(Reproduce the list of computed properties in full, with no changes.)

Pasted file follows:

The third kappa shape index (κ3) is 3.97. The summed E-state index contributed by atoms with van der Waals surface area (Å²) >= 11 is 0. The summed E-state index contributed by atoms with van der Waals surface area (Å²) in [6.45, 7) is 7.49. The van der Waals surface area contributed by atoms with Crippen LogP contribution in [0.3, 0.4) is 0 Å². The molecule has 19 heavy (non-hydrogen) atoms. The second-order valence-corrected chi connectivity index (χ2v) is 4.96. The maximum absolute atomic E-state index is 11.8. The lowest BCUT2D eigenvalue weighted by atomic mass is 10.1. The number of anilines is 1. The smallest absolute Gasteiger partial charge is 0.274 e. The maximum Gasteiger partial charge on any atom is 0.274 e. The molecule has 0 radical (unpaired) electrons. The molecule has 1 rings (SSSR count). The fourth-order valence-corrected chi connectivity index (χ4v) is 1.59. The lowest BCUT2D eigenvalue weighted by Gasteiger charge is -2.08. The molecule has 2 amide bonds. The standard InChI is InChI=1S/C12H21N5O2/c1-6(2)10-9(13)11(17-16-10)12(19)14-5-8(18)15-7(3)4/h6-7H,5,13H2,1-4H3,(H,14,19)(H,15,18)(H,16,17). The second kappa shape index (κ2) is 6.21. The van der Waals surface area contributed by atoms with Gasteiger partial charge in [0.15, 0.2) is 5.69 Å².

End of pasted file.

The third kappa shape index (κ3) is 3.97. The summed E-state index contributed by atoms with van der Waals surface area (Å²) >= 11 is 0. The summed E-state index contributed by atoms with van der Waals surface area (Å²) in [6.45, 7) is 7.49. The van der Waals surface area contributed by atoms with Crippen LogP contribution in [0.3, 0.4) is 0 Å². The molecule has 19 heavy (non-hydrogen) atoms. The second-order valence-corrected chi connectivity index (χ2v) is 4.96. The maximum absolute atomic E-state index is 11.8. The lowest BCUT2D eigenvalue weighted by atomic mass is 10.1. The number of anilines is 1. The smallest absolute Gasteiger partial charge is 0.274 e. The maximum Gasteiger partial charge on any atom is 0.274 e. The molecule has 0 radical (unpaired) electrons. The molecule has 1 rings (SSSR count). The fourth-order valence-corrected chi connectivity index (χ4v) is 1.59. The lowest BCUT2D eigenvalue weighted by Gasteiger charge is -2.08. The molecule has 2 amide bonds. The standard InChI is InChI=1S/C12H21N5O2/c1-6(2)10-9(13)11(17-16-10)12(19)14-5-8(18)15-7(3)4/h6-7H,5,13H2,1-4H3,(H,14,19)(H,15,18)(H,16,17). The second kappa shape index (κ2) is 6.21. The van der Waals surface area contributed by atoms with Gasteiger partial charge in [0.15, 0.2) is 5.69 Å².